NEW YORK -- Trade will not be the focus of U.S. President Donald Trump's upcoming trip to Japan, a senior U.S. administration official told reporters Wednesday, in effect dropping a previously floated goal of clinching a quick trade deal by end of May.
Trump, who will visit Japan from Saturday to Tuesday as a state guest, signaled in late April ahead of his meeting with Japanese Prime Minister Shinzo Abe that a trade deal could be ready by the time of his trip to Japan this month.
A senior White House official said that U.S. trade relations with Japan have "never been stronger," when asked whether a deal was expected to come from Trump's visit.
"I don't think that the purpose of this trip is to focus on trade," the official said. "It's really to be state guests of their majesties. And that's really the heart of the visit. It's a celebration of their new roles and this new era that's been kicked off -- the Reiwa era -- and a chance to celebrate the alliance."
The official said, however, that "there will be some substantive things to announce."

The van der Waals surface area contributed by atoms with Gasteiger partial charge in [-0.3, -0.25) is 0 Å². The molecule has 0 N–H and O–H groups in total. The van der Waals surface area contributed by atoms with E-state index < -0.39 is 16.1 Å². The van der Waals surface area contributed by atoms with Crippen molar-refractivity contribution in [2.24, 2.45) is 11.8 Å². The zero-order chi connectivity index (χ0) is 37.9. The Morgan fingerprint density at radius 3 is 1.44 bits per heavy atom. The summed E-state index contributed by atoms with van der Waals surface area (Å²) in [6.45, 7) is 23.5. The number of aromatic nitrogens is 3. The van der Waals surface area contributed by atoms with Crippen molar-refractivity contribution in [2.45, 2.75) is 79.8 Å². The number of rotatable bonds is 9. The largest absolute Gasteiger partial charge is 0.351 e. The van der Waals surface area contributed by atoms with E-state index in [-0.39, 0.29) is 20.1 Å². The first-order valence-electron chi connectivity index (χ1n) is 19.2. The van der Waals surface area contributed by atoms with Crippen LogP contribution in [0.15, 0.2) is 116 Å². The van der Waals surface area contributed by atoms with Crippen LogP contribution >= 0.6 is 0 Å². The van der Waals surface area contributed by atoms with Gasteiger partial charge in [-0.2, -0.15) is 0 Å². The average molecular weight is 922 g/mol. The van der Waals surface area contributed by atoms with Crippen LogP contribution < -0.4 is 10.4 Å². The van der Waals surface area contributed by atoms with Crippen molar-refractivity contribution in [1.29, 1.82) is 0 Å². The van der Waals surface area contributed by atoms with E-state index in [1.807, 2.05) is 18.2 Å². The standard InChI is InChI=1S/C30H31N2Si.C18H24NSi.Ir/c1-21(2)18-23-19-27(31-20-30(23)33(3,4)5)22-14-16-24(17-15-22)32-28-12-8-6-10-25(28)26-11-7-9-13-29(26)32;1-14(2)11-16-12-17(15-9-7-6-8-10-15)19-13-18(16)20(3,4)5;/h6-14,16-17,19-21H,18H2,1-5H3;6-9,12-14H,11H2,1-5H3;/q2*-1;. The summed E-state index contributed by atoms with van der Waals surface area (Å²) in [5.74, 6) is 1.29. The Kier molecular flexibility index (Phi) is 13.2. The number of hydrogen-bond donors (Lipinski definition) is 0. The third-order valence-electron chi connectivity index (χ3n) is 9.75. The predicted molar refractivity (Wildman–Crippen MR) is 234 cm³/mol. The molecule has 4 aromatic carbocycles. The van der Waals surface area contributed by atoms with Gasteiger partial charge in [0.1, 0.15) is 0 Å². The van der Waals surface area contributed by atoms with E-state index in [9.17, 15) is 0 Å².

The Trumps will be Japan's first state guests following the enthronement of Emperor Naruhito on May 1.
The president is scheduled to watch sumo with Abe on Sunday before visiting the emperor and empress on Monday. Trump and Abe will also hold a bilateral meeting on Monday, to be followed by a state banquet hosted by the Imperial Family in the evening.
On Tuesday, Trump will visit the Yokosuka U.S. Naval Base in Kanagawa Prefecture, the Navy's largest overseas installation in the world, to meet the troops.
Working-level trade talks between the U.S. and Japan this week saw Washington pushing back against Tokyo's demand to eliminate tariffs on Japanese cars and auto parts, which will be a major sticking point in negotiations going forward.
Trump will be headed to Japan again in June for the G-20 summit in Osaka.